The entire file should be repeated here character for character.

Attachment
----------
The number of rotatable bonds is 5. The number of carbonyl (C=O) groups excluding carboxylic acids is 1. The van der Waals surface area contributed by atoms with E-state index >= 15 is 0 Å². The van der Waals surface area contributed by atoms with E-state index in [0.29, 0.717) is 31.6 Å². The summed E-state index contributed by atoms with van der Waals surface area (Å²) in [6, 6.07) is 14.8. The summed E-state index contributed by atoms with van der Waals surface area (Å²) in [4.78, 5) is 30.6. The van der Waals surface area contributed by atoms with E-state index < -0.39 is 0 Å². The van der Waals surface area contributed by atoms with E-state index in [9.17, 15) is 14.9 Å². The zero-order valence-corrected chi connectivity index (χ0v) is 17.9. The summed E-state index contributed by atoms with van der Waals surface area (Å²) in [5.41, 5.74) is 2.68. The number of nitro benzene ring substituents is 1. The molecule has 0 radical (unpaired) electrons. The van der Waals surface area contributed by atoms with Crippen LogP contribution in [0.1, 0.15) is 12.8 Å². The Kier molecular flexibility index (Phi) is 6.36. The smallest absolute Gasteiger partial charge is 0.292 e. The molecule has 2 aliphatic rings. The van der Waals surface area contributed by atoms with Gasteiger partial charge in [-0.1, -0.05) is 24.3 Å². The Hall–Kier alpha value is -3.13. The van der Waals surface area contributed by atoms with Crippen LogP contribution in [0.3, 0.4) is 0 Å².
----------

The number of rotatable bonds is 5. The number of carbonyl (C=O) groups excluding carboxylic acids is 1. The van der Waals surface area contributed by atoms with E-state index >= 15 is 0 Å². The van der Waals surface area contributed by atoms with E-state index in [0.29, 0.717) is 31.6 Å². The summed E-state index contributed by atoms with van der Waals surface area (Å²) in [6, 6.07) is 14.8. The summed E-state index contributed by atoms with van der Waals surface area (Å²) in [4.78, 5) is 30.6. The van der Waals surface area contributed by atoms with E-state index < -0.39 is 0 Å². The van der Waals surface area contributed by atoms with E-state index in [9.17, 15) is 14.9 Å². The zero-order valence-corrected chi connectivity index (χ0v) is 17.9. The summed E-state index contributed by atoms with van der Waals surface area (Å²) in [5.41, 5.74) is 2.68. The number of nitro benzene ring substituents is 1. The molecule has 0 radical (unpaired) electrons. The van der Waals surface area contributed by atoms with Crippen LogP contribution in [0.1, 0.15) is 12.8 Å². The Kier molecular flexibility index (Phi) is 6.36. The smallest absolute Gasteiger partial charge is 0.292 e. The molecule has 2 aliphatic rings. The van der Waals surface area contributed by atoms with Gasteiger partial charge in [-0.1, -0.05) is 24.3 Å². The Hall–Kier alpha value is -3.13. The van der Waals surface area contributed by atoms with Crippen LogP contribution in [0.3, 0.4) is 0 Å².